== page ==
woman wearing brain stimulation device on her head to treat depression

Screenshot: YouTube/Flow Neuroscience

Article • Technology-based therapy approach

Self-administered brain stimulation as a novel tool for depression treatment

Report: Cornelia Wels-Maug

The stark reality of depression is evident in the latest World Health Organization (WHO) statistics, indicating that around 280 million people worldwide suffered from depression in 2019.1 The Covid-19 pandemic has intensified the global focus on depression, with a report from the Organisation for Economic Co-operation and Development (OECD) in May 2021 revealing a "significant and unprecedented" deterioration in population mental health in 2020 compared to 2019. National estimates showed a doubling or tripling of depression prevalence in many European countries.2 A WHO publication from March 22 reported a 25% increase in the global prevalence of anxiety and depression triggered by the pandemic.3

Unfortunately, traditional treatments for depression, primarily medication, have shown limited efficacy. According to the Economist Group, in Europe, 'Only 40% to 60% of patients achieve remission after initial antidepressant treatment, regardless of the chosen drug'.4 Psychotherapy also faces challenges such as limited success, restricted access and long waiting times. These factors contribute to a substantial number of patients classified as partial or non-responders, leading to a lower quality of life, increased comorbidity, and social and occupational disability.5 

With the WHO predicting major depressive disorder to become the leading cause of disability globally by 2030, the outlook is grim.6

Alternative technology-based approaches

Given the limited success of traditional therapies, recent years have witnessed the emergence of technology-based interventions for depression. One such intervention is transcranial electromagnetic stimulation (TMS), a noninvasive use of magnetic fields to stimulate the brain, approved by the Food and Drug Administration (FDA) in 2008.7 However, it is considered costly and trials have concluded that TMS is associated with a small risk of seizures. 

Another promising noninvasive brain stimulation technique is transcranial direct current stimulation (tDCS). tDCS, with its potential cost-effectiveness, easy application, and safe profile, applies a weak direct current through scalp electrodes to modify neuronal excitability. Clinical trials have shown tDCS to have a similar impact as antidepressants, with fewer and less severe side effects.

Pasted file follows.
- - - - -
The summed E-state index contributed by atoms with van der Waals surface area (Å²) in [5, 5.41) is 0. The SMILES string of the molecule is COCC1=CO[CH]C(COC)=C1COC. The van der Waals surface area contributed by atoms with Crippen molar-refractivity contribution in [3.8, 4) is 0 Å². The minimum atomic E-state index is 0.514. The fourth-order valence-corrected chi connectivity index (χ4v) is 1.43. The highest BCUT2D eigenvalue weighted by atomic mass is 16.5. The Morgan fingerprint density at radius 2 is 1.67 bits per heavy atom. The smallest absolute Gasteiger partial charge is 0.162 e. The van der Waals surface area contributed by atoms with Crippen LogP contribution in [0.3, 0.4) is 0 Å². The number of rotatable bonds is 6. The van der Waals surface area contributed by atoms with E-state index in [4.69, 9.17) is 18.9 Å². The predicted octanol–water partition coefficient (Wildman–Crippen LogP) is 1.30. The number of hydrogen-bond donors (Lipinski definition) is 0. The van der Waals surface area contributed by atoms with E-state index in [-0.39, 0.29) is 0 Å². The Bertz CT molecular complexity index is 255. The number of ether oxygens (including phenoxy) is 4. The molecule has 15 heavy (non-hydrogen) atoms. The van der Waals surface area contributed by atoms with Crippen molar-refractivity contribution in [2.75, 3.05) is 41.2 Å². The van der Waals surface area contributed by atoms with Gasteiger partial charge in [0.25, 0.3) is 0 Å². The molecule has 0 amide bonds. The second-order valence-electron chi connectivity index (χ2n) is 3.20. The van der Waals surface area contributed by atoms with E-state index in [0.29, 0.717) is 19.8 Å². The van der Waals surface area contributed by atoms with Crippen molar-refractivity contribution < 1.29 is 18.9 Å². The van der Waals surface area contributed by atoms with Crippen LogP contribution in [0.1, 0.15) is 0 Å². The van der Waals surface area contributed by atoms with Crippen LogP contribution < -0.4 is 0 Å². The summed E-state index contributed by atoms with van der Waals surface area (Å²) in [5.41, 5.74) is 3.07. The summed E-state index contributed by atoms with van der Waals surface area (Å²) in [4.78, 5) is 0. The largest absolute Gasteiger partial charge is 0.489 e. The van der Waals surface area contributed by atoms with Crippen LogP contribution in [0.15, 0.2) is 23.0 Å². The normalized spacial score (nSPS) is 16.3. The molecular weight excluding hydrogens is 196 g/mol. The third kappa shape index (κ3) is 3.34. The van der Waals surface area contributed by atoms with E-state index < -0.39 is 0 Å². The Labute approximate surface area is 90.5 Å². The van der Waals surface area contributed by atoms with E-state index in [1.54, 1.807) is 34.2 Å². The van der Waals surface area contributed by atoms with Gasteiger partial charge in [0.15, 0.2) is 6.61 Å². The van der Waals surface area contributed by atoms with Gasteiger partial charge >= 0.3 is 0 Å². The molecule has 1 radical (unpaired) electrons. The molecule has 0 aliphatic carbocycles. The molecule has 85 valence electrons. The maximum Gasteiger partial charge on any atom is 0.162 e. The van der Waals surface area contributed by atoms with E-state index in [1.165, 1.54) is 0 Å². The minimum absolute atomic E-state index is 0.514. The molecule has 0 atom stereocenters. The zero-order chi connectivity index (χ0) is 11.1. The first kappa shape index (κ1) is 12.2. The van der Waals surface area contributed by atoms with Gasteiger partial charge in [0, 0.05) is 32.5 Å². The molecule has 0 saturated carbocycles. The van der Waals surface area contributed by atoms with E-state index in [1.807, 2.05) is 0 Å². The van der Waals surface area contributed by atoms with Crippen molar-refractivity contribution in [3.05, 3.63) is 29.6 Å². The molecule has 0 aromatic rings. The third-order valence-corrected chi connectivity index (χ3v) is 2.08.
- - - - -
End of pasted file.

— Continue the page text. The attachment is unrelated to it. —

To enhance tDCS's therapeutic efficacy, it has been integrated with psychological interventions and is mainly used by licensed physicians in clinical settings.

Bringing tDCS home with Flow

I think it’s extremely important that people have access to a large toolbox. We are here to provide something that augments current treatment options or acts as an alternative

Daniel Månsson

Daniel Månsson, a clinical psychologist with a BSc in Computer Science, recognized the need to make depression treatment more accessible: 'I can treat five to eight people per day, but this is not enough given the large number of people affected by it.' Teaming up with neuroscientist Erik Rehn, they founded the neurotech company Flow Neuroscience and developed Flow. Unlike other medical-grade tDCS devices, Flow is designed for home use, empowering individuals to self-manage their treatment. The solution aims to provide effective treatment without the drawbacks of side effects, long waiting times, high costs, or social stigma associated with traditional approaches. 

While Flow does not aim to replace traditional treatments, it seeks to expand therapeutic options and provide a complementary approach to existing treatments. 'I think it’s extremely important that people have access to a large toolbox. We are here to provide something that augments current treatment options or acts as an alternative,' Månsson said.